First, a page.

Everyone needs a support system – friends or family who have your back, and a safe space. Writers really benefit from people who “get” what they are about, and creatives in general crave supportive surroundings.
Find Your (Writing) Support System
This week, I and other members of the Herefordshire branch of The Society of Authors met for lunch in a local pub. The surroundings were great, the company was even better. Writing can be a lonely business. It’s good to know you’re not the only one struggling with the killer combination of work/life balance, characters, and plot. Meetings like this offer a safe space for the free exchange of views, as long as everyone understands
Rules? What Rules?
This lunch did three important things. It got us all out from behind our keyboards, we talked about our work and brainstormed our problems, and we all exchanged news and views (and not only about writing). Our meeting worked well as a safe space, because everyone understood that social gatherings like this should run on a combination of the rules of Chatham House, and Vegas. Chatham House rules mean that anything said at a meeting can be broadcast outside the group as long as no names are used, and all comments are anonymised. And we all know that what happens in Vegas, stays in Vegas!
I’m very shy and suffer from terrible social anxiety. Hard though it was at the beginning, I’ve gained so much from belonging to writing groups that I’m glad I made the effort. Each meeting teaches me something new, and I can pass on what I’ve learned, too. If I can manage to take part in a group or association, so can you! Do your research before you join, as some groups are definitely more supportive than others. Every genre has it specialist group, so there’s something for everyone.
I’m a member of both The Society of Authors and The Romantic Novelists’ Association. Both associations over social occasions and learning opportunities. The RNA runs the New Writers’ Scheme, which provides feedback on the manuscripts of unpublished writers. That’s a support system particularly close to my heart, as I am one of its Readers.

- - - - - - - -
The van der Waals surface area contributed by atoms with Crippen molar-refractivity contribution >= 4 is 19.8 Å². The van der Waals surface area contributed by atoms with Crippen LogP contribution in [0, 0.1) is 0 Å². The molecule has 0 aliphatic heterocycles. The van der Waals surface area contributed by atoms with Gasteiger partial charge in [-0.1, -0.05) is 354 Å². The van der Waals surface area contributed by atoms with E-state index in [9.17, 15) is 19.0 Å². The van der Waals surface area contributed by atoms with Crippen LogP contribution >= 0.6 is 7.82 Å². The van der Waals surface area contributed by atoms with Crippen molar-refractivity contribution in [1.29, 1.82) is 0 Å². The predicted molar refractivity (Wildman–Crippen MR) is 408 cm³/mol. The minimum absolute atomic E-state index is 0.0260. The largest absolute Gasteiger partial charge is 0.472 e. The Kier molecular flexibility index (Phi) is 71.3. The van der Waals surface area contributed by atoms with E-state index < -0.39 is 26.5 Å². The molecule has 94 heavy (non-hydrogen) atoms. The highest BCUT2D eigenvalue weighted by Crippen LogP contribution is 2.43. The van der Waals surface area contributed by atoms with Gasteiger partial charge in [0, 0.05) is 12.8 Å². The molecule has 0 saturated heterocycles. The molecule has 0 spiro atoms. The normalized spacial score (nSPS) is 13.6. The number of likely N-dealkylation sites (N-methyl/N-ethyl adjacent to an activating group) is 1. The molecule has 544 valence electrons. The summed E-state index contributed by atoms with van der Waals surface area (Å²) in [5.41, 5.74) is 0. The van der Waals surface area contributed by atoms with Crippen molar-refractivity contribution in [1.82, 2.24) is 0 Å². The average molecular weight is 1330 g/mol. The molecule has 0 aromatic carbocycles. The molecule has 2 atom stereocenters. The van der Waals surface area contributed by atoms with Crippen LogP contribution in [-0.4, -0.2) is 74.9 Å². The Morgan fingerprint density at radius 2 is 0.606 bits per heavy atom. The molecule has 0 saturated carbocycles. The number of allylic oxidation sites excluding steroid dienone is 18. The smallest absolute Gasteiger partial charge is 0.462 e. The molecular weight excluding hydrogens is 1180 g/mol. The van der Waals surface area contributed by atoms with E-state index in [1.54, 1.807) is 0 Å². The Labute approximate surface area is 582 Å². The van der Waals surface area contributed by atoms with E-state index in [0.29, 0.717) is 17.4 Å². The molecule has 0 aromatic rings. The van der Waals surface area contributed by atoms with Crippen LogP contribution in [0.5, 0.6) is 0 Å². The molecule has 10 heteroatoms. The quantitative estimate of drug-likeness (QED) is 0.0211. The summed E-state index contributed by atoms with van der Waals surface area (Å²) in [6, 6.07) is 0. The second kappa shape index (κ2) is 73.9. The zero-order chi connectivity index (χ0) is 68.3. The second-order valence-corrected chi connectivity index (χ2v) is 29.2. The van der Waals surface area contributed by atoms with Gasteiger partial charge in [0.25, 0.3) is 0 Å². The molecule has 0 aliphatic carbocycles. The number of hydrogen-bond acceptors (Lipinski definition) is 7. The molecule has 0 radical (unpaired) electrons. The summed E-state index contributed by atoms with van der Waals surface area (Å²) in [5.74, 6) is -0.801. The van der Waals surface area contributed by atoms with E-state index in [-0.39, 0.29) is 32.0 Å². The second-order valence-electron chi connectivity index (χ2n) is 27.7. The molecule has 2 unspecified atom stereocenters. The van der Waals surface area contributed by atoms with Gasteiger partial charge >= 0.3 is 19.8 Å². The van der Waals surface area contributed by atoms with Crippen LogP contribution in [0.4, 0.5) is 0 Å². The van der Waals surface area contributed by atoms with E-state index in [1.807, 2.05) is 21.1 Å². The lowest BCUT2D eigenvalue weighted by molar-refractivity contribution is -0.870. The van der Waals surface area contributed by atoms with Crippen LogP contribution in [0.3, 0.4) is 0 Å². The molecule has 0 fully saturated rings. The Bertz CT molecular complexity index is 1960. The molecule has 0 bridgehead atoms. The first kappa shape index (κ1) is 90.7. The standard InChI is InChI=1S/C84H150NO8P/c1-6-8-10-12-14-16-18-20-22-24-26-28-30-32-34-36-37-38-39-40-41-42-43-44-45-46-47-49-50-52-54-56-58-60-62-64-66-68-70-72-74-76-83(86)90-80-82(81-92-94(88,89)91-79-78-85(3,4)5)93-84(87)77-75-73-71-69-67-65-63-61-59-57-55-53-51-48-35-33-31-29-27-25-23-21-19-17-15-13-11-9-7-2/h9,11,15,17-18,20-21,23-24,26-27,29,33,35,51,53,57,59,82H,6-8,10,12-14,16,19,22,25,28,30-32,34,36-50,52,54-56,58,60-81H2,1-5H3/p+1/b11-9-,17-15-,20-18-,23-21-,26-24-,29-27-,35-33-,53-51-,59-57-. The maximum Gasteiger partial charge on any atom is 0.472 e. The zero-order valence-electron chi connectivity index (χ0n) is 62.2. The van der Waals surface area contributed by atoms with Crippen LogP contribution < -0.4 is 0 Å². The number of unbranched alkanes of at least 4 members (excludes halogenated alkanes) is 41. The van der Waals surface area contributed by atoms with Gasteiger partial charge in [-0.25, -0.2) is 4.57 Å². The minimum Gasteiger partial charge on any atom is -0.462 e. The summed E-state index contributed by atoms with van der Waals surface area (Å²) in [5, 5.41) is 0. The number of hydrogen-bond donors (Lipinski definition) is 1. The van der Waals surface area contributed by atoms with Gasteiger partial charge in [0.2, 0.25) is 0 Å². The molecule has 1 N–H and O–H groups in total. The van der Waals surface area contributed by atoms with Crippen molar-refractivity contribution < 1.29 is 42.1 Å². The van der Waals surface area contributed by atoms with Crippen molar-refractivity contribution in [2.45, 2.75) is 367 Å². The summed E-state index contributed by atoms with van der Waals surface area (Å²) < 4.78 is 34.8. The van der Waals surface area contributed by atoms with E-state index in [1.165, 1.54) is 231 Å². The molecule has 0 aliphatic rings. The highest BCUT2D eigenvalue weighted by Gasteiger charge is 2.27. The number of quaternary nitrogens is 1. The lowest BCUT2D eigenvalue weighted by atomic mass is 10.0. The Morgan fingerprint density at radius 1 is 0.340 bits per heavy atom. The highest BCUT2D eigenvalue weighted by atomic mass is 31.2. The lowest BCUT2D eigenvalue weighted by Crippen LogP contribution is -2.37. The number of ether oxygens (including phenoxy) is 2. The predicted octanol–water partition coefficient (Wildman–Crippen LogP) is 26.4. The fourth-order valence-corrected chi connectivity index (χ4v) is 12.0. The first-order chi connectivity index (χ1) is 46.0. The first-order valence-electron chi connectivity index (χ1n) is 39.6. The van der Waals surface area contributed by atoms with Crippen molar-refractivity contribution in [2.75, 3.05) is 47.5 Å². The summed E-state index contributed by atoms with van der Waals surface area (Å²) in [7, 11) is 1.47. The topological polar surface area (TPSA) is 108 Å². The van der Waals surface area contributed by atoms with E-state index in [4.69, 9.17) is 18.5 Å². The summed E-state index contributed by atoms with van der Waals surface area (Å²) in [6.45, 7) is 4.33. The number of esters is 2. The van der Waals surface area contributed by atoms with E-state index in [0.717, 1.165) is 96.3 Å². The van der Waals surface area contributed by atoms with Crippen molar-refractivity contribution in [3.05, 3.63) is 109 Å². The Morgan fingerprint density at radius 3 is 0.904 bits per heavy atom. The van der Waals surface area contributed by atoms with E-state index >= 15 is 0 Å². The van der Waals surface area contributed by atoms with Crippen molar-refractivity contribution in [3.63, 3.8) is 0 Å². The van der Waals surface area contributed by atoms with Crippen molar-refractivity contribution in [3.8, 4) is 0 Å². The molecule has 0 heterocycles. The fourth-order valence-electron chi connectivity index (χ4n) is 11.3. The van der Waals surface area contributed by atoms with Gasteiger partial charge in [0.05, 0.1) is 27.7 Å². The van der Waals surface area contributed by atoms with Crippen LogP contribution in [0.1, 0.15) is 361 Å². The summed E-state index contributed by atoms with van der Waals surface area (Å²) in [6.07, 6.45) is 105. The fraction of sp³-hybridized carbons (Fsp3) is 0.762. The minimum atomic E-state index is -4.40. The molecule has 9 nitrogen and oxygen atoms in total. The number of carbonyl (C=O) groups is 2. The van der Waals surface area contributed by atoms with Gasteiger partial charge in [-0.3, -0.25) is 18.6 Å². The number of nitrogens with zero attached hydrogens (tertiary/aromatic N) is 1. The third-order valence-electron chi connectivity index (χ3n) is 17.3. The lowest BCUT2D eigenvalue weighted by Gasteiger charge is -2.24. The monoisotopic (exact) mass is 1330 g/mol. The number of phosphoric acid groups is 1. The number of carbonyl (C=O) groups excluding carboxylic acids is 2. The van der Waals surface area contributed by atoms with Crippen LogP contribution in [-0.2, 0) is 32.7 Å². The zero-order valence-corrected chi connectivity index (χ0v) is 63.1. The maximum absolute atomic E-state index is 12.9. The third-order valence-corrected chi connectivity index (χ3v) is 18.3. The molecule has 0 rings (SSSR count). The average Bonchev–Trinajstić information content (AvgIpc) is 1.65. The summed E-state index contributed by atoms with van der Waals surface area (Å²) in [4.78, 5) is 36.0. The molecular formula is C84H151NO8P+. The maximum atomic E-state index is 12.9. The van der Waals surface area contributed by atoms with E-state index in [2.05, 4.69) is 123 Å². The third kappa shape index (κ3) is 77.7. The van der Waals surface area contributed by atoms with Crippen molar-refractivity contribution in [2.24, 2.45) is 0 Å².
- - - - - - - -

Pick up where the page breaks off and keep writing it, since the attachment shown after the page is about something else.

Don’t keep your work to yourself. Let it breathe and expand by sharing it with your support system. When you are in the early stages of your writing life it can be difficult to show your work to friends and family. This is where entering competitions can help build your confidence, or getting feedback from a trusted source such as the New Writers’ Scheme (see above). As you advance in your writing career, Beta readers and editors can help and guide you.
I’m taking part in @NaNoWriMo at the moment, which has pushed me into writing more than twenty-nine thousand words so far this month! That’s a good percentage of my next novel, although those twenty-nine thousand words are in the form of a very rough first draft. I’ll have to have tidied up the opening paragraphs by 22nd November, as that’s when the next edition of my reader newsletter goes out. I’ve promised subscribers that I’ll include an extract for them to read. My project doesn’t have a name yet, so I’m offering my subscribers the chance to win a gift token for suggesting a title for the finished novel.